Many Texas students begin their higher education experience at a local community college, then transfer to a four-year university to earn their bachelor’s degree.
It’s a good plan, unless credits don’t transfer and classes taken to save cash end up a waste of both time and money.
When that happens, students feel frustrated — and many fail to complete their degree program.
At Tarleton State University, we’re working with Tarrant County College and others to create clear “transfer pathways” so students can fulfill their educational dreams while saving dollars and class hours.
While there’s no easy solution, there are things that can be done to improve — maybe even fix — the transfer process and help our state meet its ever-growing demand for a professional workforce.
Things like creating program-specific agreements, tailoring student advising, making better use of common course numbering and committing to the overall success of transfer students.
We’re incorporating these strategies at Tarleton, and we’re seeing increased student participation and achievement.
Our number of fall 2016 transfer students — from 169 different Texas colleges and universities — is up 30 percent from just five years ago.
Plus, our four-year graduation rate for transfer students — 70 percent — exceeds the state average by 10 points, placing us among the very best for Texas public universities.
There are good reasons for our success.
In addition to TCC, we work closely with McLennan Community College and Collin, Hill, Navarro and Weatherford colleges — schools we refer to as our “Top Academic Partners” — to create specific, major-related transfer agreements or pathways that provide clear guidance on what general education courses are needed to complete particular bachelor’s degrees.
For example, we ensure that students enrolled in TCC’s nursing program who want to earn a bachelor’s in nursing at Tarleton receive a clear and precise map to complete the required 120 hours of credit.
There are pathways for business, education, criminal justice and psychology, too, and we continue to collaborate with more than a dozen other community colleges to enhance our current articulation agreements and create program-specific pathways.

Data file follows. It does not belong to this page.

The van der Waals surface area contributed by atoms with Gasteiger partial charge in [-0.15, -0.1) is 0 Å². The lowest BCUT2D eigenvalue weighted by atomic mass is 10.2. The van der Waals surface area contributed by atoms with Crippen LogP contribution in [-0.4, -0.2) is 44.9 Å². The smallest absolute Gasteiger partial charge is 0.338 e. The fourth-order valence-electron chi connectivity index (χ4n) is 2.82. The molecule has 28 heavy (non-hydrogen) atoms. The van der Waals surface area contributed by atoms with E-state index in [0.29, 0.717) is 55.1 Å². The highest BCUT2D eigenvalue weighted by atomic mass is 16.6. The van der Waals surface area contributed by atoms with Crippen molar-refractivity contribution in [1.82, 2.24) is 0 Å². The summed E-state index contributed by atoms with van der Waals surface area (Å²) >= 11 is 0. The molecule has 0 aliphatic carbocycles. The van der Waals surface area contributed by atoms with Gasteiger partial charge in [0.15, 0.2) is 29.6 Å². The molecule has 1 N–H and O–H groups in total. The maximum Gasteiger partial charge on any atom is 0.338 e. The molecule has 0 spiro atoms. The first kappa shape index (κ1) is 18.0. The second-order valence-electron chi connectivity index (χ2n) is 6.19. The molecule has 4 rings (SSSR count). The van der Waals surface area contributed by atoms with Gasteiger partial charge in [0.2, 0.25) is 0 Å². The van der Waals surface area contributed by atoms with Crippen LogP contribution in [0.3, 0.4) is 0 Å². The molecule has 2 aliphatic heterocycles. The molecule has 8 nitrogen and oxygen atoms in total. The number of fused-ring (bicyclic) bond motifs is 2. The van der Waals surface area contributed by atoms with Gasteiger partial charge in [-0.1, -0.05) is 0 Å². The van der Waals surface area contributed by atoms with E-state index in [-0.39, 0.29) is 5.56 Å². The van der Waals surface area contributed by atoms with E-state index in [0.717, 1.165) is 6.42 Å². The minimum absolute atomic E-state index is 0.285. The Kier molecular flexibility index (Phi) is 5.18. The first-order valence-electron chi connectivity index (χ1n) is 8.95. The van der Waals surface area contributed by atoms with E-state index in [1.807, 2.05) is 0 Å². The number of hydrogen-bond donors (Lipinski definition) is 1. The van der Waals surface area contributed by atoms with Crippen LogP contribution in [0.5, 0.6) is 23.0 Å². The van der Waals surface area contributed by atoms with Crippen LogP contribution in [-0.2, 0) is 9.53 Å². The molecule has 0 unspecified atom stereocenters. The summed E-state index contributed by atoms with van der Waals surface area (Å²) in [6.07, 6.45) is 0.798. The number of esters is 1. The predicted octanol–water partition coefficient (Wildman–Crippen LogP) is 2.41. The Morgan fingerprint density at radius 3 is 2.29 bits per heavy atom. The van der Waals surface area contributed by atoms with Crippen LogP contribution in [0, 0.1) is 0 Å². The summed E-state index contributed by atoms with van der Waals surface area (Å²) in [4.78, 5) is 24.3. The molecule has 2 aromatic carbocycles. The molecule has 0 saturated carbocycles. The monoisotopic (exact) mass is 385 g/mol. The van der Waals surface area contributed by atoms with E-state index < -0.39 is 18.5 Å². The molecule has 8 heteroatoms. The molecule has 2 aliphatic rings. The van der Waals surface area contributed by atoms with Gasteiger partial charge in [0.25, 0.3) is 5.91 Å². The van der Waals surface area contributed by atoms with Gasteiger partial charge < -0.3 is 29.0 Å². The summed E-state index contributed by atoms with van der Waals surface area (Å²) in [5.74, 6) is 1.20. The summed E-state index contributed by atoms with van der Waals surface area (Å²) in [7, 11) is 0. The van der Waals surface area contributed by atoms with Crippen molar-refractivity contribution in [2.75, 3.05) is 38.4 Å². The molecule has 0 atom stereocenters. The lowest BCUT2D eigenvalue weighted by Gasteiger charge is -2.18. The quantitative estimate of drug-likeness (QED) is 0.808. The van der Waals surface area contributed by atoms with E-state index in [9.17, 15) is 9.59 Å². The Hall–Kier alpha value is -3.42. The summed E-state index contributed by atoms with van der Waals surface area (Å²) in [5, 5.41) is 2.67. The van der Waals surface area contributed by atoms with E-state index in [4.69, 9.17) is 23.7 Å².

We’re also a huge proponent of dual admission, joint advising and reverse transfer.
With dual admission, students take upper-level courses at one of our outreach centers — like Tarleton-Fort Worth on Camp Bowie Boulevard — while finishing their core curriculum at a community college. A minimum of 30 credit hours must be completed to participate.
Reverse transfers, on the other hand, allow students to complete their associate degree after enrolling at Tarleton.
Dual admission and reverse transfer students enjoy shared library resources between Tarleton and TCC, and a financial aid consortium ensures a seamless partnership.
Tarleton’s academic advisers work with potential transfer students long before they arrive at our Stephenville campus or outreach centers, collaborating with community college counselors to tailor a smooth, transparent transition between schools.
In addition, our commitment to the Texas Common Course Numbering System — a program that encourages all state higher education institutions to label equivalent classes with the same prefix and number — is taking the guesswork out of which credits will transfer from community colleges.
Currently, only one other Texas public university has more courses that mirror TCCNS classifications than we do.
We’re committed to TCCNS, and we’re going the extra mile to self-monitor course numbers from all transfer transcripts, adding them to our own system for a quick match-up if they meet core requirements.
We constantly look for ways to streamline enrollment processes for new transfer students.
We’re also exploring the benefits of online “what-if” tools for credit articulation and degree applicability, and we’re looking at ways to decrease the time from application to admission and increase financial aid.
Beginning the college process at a community college can be a cost-saving step toward a bachelor’s degree and, at Tarleton, we’re working to make sure it’s also an effective step.
F. Dominic Dottavio, Ph.D., is the 15th president of Tarleton State University.